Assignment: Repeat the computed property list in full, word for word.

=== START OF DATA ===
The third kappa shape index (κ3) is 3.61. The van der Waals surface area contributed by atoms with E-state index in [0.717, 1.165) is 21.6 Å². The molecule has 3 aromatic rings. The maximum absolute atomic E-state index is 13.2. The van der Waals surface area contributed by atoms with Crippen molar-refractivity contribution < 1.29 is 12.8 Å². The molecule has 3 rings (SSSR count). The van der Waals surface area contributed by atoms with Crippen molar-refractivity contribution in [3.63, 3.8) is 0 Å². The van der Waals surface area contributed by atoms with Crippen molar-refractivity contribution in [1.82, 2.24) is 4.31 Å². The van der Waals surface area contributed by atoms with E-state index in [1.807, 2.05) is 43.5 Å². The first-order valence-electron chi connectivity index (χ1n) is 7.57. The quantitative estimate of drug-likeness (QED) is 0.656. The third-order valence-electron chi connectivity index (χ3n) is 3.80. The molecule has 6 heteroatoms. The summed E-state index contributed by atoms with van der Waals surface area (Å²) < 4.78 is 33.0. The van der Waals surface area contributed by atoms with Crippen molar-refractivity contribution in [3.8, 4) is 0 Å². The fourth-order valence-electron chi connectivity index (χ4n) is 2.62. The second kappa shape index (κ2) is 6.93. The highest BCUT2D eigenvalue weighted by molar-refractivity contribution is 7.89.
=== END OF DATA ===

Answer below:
The third kappa shape index (κ3) is 3.61. The van der Waals surface area contributed by atoms with E-state index in [0.717, 1.165) is 21.6 Å². The molecule has 3 aromatic rings. The maximum absolute atomic E-state index is 13.2. The van der Waals surface area contributed by atoms with Crippen molar-refractivity contribution < 1.29 is 12.8 Å². The molecule has 3 rings (SSSR count). The van der Waals surface area contributed by atoms with Crippen molar-refractivity contribution in [3.63, 3.8) is 0 Å². The van der Waals surface area contributed by atoms with Crippen molar-refractivity contribution in [1.82, 2.24) is 4.31 Å². The van der Waals surface area contributed by atoms with E-state index in [1.807, 2.05) is 43.5 Å². The first-order valence-electron chi connectivity index (χ1n) is 7.57. The quantitative estimate of drug-likeness (QED) is 0.656. The third-order valence-electron chi connectivity index (χ3n) is 3.80. The molecule has 6 heteroatoms. The summed E-state index contributed by atoms with van der Waals surface area (Å²) < 4.78 is 33.0. The van der Waals surface area contributed by atoms with Crippen molar-refractivity contribution in [3.8, 4) is 0 Å². The fourth-order valence-electron chi connectivity index (χ4n) is 2.62. The second kappa shape index (κ2) is 6.93. The highest BCUT2D eigenvalue weighted by molar-refractivity contribution is 7.89.